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ASQ June Issue

  • 1.  ASQ June Issue

    Posted 05-03-2023 01:37

    Administrative Science Quarterly Table of Contents Alert, June 2023: Vol. 68, No. 2

    I'm pleased to share our latest issue, which features several papers that deepen our understanding of creativity and the creative process (and several on creative industries). If creativity is not your thing, we also have a fascinating cross-national look at venture capital syndicates. Then there are the unintended benefits of the latest issue. If you are managing to catch the Taylor Swift tour, like me, this issue of ASQ will provide some conversational nuggets. You'll be ready for American football season in a few months. You can feel good about having a calling for your work. And don't forget the bumper crop of book reviews for some ideas for your summer reading list.

    A Change of Tune: The Democratization of Market Mediation and Crossover Production in the U.S. Commercial Music Industry

    Yuan Shi

    Country music sounds much different than it used to, and crossover artists like Taylor Swift exemplify this transition. A 2012 change to Billboard chart calculations helps explains why. When digital streaming was added in the country genre rankings (rather than just radio play), crossover songs (combining country with elements of rock, pop, and hip-hop) had instant success. The results show reducing the power of intermediaries allowed producers to engage in boundary-spanning work that appealed to consumers more successfully.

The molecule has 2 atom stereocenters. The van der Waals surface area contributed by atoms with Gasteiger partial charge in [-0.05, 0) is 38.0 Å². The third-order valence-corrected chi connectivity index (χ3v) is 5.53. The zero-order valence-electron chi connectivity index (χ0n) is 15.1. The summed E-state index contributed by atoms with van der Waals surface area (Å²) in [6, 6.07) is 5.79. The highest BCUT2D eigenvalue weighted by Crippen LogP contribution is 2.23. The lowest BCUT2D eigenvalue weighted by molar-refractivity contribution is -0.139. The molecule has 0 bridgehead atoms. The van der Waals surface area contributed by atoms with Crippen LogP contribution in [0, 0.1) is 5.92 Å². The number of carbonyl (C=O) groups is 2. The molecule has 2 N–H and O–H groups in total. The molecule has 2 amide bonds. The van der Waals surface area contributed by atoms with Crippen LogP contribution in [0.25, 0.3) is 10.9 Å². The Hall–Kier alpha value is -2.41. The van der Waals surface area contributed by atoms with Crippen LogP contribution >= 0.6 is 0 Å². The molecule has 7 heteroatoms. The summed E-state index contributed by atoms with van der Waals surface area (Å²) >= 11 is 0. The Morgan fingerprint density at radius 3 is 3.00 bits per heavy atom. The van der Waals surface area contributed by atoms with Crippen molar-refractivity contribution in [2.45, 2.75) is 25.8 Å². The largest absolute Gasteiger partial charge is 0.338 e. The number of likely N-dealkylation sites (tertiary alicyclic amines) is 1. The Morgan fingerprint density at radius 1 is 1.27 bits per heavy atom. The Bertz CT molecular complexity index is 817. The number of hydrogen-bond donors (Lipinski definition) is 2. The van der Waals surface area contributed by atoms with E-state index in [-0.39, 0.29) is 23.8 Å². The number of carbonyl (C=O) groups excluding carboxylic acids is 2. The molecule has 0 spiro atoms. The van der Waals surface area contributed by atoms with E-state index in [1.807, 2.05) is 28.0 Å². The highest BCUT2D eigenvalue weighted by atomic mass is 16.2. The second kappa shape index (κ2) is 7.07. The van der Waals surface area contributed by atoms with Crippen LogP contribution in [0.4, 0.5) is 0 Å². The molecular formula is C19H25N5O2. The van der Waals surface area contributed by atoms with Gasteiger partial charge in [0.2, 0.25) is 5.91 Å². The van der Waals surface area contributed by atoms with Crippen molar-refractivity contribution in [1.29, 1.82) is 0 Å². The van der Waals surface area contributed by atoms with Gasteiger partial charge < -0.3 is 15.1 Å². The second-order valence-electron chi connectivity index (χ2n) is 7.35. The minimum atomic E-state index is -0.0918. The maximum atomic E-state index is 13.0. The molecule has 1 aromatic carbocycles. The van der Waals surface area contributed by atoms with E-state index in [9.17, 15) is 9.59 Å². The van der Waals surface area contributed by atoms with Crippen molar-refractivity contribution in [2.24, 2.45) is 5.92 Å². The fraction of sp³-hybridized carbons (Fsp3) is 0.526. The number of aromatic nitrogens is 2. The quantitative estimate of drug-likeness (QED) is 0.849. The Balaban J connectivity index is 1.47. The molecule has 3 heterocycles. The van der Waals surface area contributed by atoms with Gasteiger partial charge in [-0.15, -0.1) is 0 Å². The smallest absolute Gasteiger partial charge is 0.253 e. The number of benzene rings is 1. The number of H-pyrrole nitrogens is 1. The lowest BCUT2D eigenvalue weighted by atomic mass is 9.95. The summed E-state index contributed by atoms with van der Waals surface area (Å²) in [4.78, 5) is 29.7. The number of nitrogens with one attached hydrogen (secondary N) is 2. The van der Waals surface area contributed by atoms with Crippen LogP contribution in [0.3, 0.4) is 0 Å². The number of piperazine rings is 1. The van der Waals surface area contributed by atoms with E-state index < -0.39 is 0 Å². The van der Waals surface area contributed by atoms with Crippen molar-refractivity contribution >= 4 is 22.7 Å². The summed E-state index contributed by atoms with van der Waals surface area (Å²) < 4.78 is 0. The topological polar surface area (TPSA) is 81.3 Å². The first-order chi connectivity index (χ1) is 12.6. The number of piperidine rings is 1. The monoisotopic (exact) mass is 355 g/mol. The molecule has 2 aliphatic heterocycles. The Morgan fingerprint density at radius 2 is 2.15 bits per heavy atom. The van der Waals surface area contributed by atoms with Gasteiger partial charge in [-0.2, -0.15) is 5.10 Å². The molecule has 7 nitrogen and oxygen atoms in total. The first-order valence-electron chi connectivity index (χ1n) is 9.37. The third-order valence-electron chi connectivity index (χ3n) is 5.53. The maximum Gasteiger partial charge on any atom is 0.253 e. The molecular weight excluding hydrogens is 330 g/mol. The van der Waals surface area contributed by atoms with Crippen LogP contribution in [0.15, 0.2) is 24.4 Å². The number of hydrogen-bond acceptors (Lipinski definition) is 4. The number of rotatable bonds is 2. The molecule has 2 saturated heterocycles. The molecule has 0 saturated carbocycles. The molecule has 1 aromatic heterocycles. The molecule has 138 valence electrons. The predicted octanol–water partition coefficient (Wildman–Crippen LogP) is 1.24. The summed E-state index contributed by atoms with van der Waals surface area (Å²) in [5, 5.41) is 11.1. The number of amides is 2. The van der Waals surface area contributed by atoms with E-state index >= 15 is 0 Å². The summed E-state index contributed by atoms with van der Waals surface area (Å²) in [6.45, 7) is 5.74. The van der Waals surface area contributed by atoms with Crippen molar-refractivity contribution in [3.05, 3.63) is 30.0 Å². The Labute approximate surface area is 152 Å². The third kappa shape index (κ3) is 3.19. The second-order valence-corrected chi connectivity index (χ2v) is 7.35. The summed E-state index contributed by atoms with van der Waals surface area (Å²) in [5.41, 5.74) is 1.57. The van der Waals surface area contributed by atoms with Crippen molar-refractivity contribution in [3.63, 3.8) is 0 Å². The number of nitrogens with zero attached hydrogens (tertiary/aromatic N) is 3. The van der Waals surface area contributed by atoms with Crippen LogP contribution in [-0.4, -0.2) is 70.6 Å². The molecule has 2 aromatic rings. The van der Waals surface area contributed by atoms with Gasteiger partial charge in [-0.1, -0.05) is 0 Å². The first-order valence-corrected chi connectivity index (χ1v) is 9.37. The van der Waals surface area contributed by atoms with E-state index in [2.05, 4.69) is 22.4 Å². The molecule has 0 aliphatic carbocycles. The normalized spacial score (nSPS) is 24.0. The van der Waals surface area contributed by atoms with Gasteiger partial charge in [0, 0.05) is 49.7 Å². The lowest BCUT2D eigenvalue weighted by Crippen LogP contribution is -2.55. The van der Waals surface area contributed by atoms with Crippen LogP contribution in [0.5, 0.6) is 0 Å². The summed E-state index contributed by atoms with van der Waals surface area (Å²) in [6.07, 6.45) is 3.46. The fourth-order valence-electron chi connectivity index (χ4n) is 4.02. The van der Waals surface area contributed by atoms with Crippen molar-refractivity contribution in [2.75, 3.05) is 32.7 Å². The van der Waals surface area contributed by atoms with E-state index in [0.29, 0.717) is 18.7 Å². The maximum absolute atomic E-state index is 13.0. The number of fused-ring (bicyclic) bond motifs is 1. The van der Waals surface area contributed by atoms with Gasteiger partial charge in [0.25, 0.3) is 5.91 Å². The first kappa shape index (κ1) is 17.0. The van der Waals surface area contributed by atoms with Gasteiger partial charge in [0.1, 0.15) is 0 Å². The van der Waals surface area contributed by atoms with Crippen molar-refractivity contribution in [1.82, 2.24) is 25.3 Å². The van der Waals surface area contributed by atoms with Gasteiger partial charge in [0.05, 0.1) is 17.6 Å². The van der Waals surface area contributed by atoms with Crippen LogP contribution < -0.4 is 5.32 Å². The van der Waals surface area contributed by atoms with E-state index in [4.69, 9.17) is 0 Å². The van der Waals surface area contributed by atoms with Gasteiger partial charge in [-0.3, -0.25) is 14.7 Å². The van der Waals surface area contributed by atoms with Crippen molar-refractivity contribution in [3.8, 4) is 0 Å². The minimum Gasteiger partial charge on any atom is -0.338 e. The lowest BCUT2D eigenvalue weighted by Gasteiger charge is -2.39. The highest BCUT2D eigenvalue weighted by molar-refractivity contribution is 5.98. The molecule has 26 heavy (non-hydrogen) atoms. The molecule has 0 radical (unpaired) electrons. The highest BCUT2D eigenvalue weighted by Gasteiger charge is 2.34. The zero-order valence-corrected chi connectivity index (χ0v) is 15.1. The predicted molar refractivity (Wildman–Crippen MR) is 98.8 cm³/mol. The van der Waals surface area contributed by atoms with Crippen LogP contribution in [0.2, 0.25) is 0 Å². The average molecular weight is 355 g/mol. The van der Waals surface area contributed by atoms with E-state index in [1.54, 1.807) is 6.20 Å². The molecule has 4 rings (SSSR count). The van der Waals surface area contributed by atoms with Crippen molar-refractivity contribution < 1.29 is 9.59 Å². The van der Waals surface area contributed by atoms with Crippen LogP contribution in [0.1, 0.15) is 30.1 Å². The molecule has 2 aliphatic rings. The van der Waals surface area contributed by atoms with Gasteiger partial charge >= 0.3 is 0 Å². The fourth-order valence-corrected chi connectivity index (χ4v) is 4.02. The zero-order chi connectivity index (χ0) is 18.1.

When Do Collaborative First Moves Diminish Nationality-Based Homophilic Preferences? An Examination of Chinese Venture Capital Investment Syndicates

    Wei Xia, H. Kevin Steensma, and Xiaoou Bai

    Studying VC investment syndicates in China, the authors show that Chinese and U.S. firms both generally prefer compatriot firms. However, when a Chinese firm initiates collaboration with a U.S. firm, that move eliminates the U.S. firm's homophilic preferences; familiarity triggers impartiality. The same is not true in reverse: Chinese firms' nationalist preferences are resilient to collaborations initiated by U.S. firm. Results suggest that homophilic preferences may be stronger in countries with collectivist values.

    Organization-as-Platform Activism: Theory and Evidence from the National Football League "Take a Knee" Movement

    Alexandra Rheinhardt, Forrest Briscoe, and Aparna Joshi

    As more workers are bringing their non-work identities and beliefs to the workplace, we increasingly see them use their organizations to promote change. Rather than acting as citizens (targeting societal institutions) or targeting their organization (as with employee activism), employees use the organization to communicate with external stakeholders to drive societal change. This type of platform activism among employees is more likely when the organization and local communities are more receptive to the topic of the protest.

    Blog post is here.

    Cultural Breadth and Embeddedness: The Individual Adoption of Organizational Culture as a Determinant of Creativity

    Yoonjin Choi, Paul Ingram, and Sang Won Han

    Creative ideas are both novel and useful. Our cultural breadth-adopting a broad range of values, beliefs, and norms that span our organization's culture-contributes to novelty. Our cultural embeddedness-adopting core values, beliefs, and norms entrenched in the organization's culture-helps us generate ideas that others view as useful. The authors show that "integrated cultural brokers" with both high cultural breadth and depth are most likely to generate novel and useful creative ideas in both the US and South Korea.